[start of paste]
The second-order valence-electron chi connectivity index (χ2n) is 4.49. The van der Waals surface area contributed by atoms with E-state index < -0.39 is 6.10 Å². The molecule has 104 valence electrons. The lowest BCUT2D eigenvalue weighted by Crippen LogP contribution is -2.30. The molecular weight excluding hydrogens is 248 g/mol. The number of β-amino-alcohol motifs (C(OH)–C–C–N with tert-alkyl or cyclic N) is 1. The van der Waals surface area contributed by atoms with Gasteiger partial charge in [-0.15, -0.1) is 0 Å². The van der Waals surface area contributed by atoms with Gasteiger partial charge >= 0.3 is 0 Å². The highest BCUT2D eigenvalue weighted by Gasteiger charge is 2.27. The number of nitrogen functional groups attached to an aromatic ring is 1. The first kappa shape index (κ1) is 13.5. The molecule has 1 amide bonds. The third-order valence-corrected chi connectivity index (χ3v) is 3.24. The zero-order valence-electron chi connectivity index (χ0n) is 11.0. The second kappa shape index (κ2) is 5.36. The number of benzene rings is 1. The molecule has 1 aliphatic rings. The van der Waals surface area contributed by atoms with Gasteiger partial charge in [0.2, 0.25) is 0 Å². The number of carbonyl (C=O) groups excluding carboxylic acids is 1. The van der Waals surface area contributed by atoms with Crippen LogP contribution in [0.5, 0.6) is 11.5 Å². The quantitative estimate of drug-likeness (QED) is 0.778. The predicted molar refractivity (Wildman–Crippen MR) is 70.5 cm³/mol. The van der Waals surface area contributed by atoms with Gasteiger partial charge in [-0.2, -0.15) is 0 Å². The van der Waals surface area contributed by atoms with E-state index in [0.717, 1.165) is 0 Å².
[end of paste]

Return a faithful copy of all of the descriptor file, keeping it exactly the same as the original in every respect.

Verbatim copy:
The second-order valence-electron chi connectivity index (χ2n) is 4.49. The van der Waals surface area contributed by atoms with E-state index < -0.39 is 6.10 Å². The molecule has 104 valence electrons. The lowest BCUT2D eigenvalue weighted by Crippen LogP contribution is -2.30. The molecular weight excluding hydrogens is 248 g/mol. The number of β-amino-alcohol motifs (C(OH)–C–C–N with tert-alkyl or cyclic N) is 1. The van der Waals surface area contributed by atoms with Gasteiger partial charge in [-0.15, -0.1) is 0 Å². The van der Waals surface area contributed by atoms with Gasteiger partial charge >= 0.3 is 0 Å². The highest BCUT2D eigenvalue weighted by Gasteiger charge is 2.27. The number of nitrogen functional groups attached to an aromatic ring is 1. The first kappa shape index (κ1) is 13.5. The molecule has 1 amide bonds. The third-order valence-corrected chi connectivity index (χ3v) is 3.24. The zero-order valence-electron chi connectivity index (χ0n) is 11.0. The second kappa shape index (κ2) is 5.36. The number of benzene rings is 1. The molecule has 1 aliphatic rings. The van der Waals surface area contributed by atoms with Gasteiger partial charge in [0.2, 0.25) is 0 Å². The number of carbonyl (C=O) groups excluding carboxylic acids is 1. The van der Waals surface area contributed by atoms with Crippen LogP contribution in [0.5, 0.6) is 11.5 Å². The quantitative estimate of drug-likeness (QED) is 0.778. The predicted molar refractivity (Wildman–Crippen MR) is 70.5 cm³/mol. The van der Waals surface area contributed by atoms with Gasteiger partial charge in [-0.2, -0.15) is 0 Å². The van der Waals surface area contributed by atoms with E-state index in [0.717, 1.165) is 0 Å².